TALK, TALK, TALK
Rabbi David Walk
It does seem that most of us talk too much. Or am I alone in this category? When you read through the book of Leviticus, it seems that talking is a dangerous enterprise. The major topic in the Torah readings of Tazria and Metzora is that mysterious ailment called tzara'at. Many have believed that this is leprosy, but it may be more akin to psoriasis. However, most authorities believe that it is the result of gossip. Last week we read: you shall not lie, you shall not swear falsely, you shall not curse a deaf person, you shall not go around as a gossipmonger, you shall not taunt a stranger, and any man who curses his father or his mother shall be put to death. That's a lot of prohibitions dealing with the power of speech. Perhaps the best rule is 'mum's the word'. Yet in much rabbinic literature, especially of a mystical nature, humans are described as medaber, the one who speaks. So, obviously we must find a happy medium between talking too much and refraining from speech. How do we do that? Are there ground rules or guide lines? I think that we can get some guidance from this week's Torah reading, whose very name is emor or 'speak'. And that's a command I'm very happy to obey.
Our parsha begins with the famous statement: And the Lord said to Moses: Say to the kohanim, the sons of Aaron, and say to them: Let none of you defile himself for a dead person among his people, except for his relative who is close to him, his mother, his father, his son, his daughter, his brother, and his unmarried sister (Leviticus 21:1-3). We learn a lot from that declaration. First of all, this is the list of people for we must mourn and sit shiva. We also learn from this the prohibition of kohanim becoming impure for anyone but those close relatives. As a result they often are standing outside at funerals and at cemeteries. But this week I'm interested in the format of the material. It varies from the usual formulation of 'And the Lord spoke to Moshe saying'. It totally eschews the Hebrew term for 'speak' (dabir), and uses the word for 'say' (emor), three times. But why? Let's investigate.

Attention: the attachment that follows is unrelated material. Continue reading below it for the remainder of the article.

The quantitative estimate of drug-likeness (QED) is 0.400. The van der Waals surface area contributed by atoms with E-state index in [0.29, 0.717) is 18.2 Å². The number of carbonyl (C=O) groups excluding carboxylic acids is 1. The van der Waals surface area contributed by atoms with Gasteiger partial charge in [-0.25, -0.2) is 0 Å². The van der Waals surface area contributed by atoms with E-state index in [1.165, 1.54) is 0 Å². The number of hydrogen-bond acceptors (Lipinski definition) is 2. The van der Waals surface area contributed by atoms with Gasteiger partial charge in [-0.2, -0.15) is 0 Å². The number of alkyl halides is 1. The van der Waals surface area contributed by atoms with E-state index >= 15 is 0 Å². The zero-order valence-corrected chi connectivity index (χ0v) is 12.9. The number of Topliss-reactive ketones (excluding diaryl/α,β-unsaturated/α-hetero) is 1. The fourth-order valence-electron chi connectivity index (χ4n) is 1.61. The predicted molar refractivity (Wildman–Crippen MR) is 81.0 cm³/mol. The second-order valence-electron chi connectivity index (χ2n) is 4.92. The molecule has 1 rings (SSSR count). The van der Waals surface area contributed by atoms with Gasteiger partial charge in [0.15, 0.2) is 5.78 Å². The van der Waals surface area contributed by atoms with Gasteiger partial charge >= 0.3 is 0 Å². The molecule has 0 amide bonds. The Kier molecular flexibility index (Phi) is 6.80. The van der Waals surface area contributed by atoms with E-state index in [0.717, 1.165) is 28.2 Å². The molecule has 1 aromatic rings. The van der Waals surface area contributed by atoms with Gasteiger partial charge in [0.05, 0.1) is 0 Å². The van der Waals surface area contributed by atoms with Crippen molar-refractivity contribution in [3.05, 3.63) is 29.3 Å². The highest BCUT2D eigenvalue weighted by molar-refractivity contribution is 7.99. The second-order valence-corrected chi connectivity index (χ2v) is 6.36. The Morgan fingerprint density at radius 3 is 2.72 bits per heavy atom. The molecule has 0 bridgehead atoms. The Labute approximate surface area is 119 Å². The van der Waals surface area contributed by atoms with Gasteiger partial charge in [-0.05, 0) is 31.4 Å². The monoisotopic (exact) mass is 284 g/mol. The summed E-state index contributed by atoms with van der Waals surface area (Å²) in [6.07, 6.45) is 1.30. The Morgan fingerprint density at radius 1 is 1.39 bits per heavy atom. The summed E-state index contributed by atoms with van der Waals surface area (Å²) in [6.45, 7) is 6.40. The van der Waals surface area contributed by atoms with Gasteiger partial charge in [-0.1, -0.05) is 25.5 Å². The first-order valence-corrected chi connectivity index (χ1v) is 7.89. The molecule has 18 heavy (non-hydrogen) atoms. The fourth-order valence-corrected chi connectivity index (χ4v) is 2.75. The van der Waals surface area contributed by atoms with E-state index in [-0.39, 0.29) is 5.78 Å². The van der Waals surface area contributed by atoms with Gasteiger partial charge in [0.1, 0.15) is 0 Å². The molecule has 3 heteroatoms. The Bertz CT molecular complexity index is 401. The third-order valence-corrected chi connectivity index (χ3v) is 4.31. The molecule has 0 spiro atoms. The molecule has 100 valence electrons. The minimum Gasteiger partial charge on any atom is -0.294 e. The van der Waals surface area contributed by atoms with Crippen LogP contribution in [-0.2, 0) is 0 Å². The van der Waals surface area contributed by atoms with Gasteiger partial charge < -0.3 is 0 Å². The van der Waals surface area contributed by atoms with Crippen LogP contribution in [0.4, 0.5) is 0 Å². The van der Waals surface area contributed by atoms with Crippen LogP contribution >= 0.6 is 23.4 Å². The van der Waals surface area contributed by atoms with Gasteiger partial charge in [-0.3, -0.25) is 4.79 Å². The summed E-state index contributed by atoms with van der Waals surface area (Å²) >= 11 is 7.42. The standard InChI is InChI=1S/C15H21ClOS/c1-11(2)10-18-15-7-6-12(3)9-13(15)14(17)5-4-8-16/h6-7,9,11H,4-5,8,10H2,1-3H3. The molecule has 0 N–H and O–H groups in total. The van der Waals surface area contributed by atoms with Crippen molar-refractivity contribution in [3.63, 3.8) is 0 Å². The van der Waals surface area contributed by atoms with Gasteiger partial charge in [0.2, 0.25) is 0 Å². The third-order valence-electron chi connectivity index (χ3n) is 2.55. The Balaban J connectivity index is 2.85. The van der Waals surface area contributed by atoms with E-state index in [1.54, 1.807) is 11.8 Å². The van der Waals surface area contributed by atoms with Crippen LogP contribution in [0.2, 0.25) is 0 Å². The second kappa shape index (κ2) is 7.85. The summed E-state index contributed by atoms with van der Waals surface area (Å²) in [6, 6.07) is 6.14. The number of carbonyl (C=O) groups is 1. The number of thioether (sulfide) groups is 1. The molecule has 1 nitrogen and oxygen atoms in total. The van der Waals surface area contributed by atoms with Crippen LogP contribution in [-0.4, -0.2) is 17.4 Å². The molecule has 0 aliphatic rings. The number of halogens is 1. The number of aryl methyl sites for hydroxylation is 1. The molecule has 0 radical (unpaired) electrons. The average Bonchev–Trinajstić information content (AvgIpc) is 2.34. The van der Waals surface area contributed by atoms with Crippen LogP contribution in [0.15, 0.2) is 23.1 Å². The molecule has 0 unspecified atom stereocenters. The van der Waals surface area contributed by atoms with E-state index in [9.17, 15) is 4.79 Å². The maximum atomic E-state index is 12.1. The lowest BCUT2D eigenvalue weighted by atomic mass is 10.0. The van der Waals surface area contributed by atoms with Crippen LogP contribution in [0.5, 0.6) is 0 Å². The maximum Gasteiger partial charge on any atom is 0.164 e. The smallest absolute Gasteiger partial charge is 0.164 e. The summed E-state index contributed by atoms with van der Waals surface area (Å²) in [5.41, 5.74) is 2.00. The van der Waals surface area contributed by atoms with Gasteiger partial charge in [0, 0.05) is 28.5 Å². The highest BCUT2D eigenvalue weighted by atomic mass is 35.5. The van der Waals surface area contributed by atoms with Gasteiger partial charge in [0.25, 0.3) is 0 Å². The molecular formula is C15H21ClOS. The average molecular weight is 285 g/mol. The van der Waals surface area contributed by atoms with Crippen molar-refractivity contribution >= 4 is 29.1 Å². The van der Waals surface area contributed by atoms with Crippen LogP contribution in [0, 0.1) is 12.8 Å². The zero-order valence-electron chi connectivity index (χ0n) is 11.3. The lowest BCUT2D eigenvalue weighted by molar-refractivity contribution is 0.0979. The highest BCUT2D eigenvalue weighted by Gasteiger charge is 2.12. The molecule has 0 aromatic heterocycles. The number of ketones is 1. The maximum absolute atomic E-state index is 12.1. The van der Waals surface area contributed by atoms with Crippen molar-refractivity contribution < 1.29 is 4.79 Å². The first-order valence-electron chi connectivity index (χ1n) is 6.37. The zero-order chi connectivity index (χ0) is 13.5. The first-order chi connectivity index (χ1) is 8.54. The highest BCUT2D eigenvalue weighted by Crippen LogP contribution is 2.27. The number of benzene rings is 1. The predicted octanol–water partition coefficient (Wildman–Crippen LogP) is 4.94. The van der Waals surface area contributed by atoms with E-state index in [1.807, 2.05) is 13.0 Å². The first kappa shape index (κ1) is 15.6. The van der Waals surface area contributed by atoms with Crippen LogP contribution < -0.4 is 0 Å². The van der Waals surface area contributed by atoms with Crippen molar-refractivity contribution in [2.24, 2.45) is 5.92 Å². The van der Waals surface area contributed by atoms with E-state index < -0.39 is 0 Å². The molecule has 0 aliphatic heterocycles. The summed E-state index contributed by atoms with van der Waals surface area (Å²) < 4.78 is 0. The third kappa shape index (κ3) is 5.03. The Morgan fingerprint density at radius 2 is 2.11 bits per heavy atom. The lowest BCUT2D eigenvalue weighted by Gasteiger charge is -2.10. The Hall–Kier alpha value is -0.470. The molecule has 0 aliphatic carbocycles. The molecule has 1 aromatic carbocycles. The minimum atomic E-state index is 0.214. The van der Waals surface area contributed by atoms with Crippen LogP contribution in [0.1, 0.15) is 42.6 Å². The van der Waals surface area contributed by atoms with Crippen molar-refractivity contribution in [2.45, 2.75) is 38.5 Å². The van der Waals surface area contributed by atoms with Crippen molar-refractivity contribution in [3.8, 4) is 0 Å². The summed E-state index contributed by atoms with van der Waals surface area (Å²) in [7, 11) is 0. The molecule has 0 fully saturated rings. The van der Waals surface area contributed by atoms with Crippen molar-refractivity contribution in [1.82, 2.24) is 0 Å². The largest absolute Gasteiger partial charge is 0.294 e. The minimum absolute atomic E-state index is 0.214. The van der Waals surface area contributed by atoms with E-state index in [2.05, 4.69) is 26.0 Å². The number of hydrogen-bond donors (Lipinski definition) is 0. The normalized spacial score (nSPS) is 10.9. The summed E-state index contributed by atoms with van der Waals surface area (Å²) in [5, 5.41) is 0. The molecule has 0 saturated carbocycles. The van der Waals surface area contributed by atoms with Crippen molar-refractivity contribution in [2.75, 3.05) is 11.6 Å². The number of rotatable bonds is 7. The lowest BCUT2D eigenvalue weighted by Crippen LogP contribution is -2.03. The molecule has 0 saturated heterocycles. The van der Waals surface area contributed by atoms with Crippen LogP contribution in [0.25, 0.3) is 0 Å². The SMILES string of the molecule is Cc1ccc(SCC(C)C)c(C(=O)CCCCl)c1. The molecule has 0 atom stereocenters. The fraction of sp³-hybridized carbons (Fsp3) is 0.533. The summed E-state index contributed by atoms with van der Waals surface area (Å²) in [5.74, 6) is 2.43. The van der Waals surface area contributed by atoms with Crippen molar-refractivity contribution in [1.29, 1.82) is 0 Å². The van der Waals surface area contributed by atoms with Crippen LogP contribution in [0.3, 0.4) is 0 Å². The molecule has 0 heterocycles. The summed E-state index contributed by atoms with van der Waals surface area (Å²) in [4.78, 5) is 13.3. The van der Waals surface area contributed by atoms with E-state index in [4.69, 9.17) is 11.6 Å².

Here are a few attempts throughout the ages. Rashi said that the language implies that the kohanim were responsible to pass this knowledge and commitment from generation to generation. The Chizkuni (Hezekiah ben Manoah, 13th century France) suggested that this special language was a softer expression after the language of being holy, the kohanim were being encouraged to maintain a higher standard, that of purity. Rabbeinu Bachye (died 1340) opined that this language of them relating it to others was not confined to the kohanim themselves, but that they should become the teachers of Torah for the entire nation. The Ohr Hachayim Hakadosh (1690-1750) offered that this is a more exalted expression and refers to the special place of the kohanim who were privileged to stand before God.